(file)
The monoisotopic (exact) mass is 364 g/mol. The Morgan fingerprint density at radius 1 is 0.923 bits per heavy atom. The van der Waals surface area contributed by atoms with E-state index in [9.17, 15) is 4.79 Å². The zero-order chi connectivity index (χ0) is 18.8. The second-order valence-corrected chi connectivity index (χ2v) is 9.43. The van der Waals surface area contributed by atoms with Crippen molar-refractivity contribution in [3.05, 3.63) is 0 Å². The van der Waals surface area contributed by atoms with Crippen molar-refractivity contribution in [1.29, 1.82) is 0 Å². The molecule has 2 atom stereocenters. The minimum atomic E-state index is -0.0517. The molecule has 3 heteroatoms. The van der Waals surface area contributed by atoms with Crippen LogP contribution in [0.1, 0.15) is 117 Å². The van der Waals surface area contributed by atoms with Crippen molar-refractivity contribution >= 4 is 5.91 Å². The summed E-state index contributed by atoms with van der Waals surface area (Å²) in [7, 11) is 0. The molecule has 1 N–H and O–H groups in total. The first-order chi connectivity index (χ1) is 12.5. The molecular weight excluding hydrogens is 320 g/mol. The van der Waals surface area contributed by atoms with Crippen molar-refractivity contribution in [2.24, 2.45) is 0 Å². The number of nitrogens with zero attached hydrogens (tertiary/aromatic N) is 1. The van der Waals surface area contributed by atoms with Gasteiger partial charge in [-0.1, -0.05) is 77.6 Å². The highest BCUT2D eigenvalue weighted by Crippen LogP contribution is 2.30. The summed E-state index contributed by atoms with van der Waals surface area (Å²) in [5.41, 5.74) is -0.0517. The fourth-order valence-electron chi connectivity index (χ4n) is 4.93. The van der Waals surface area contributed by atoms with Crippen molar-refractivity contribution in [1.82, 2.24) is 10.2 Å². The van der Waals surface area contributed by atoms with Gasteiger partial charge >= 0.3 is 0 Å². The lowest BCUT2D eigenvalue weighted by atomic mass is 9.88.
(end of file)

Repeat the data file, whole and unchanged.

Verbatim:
The monoisotopic (exact) mass is 364 g/mol. The Morgan fingerprint density at radius 1 is 0.923 bits per heavy atom. The van der Waals surface area contributed by atoms with E-state index in [9.17, 15) is 4.79 Å². The zero-order chi connectivity index (χ0) is 18.8. The second-order valence-corrected chi connectivity index (χ2v) is 9.43. The van der Waals surface area contributed by atoms with Crippen molar-refractivity contribution in [3.05, 3.63) is 0 Å². The van der Waals surface area contributed by atoms with Crippen molar-refractivity contribution in [1.29, 1.82) is 0 Å². The molecule has 2 atom stereocenters. The minimum atomic E-state index is -0.0517. The molecule has 3 heteroatoms. The van der Waals surface area contributed by atoms with Crippen LogP contribution in [0.1, 0.15) is 117 Å². The van der Waals surface area contributed by atoms with Crippen molar-refractivity contribution >= 4 is 5.91 Å². The summed E-state index contributed by atoms with van der Waals surface area (Å²) in [7, 11) is 0. The molecule has 1 N–H and O–H groups in total. The first-order chi connectivity index (χ1) is 12.5. The molecular weight excluding hydrogens is 320 g/mol. The van der Waals surface area contributed by atoms with Crippen molar-refractivity contribution in [2.24, 2.45) is 0 Å². The number of nitrogens with zero attached hydrogens (tertiary/aromatic N) is 1. The van der Waals surface area contributed by atoms with Gasteiger partial charge in [-0.1, -0.05) is 77.6 Å². The highest BCUT2D eigenvalue weighted by Crippen LogP contribution is 2.30. The summed E-state index contributed by atoms with van der Waals surface area (Å²) in [5.41, 5.74) is -0.0517. The fourth-order valence-electron chi connectivity index (χ4n) is 4.93. The van der Waals surface area contributed by atoms with Crippen molar-refractivity contribution in [1.82, 2.24) is 10.2 Å². The van der Waals surface area contributed by atoms with Gasteiger partial charge >= 0.3 is 0 Å². The lowest BCUT2D eigenvalue weighted by atomic mass is 9.88.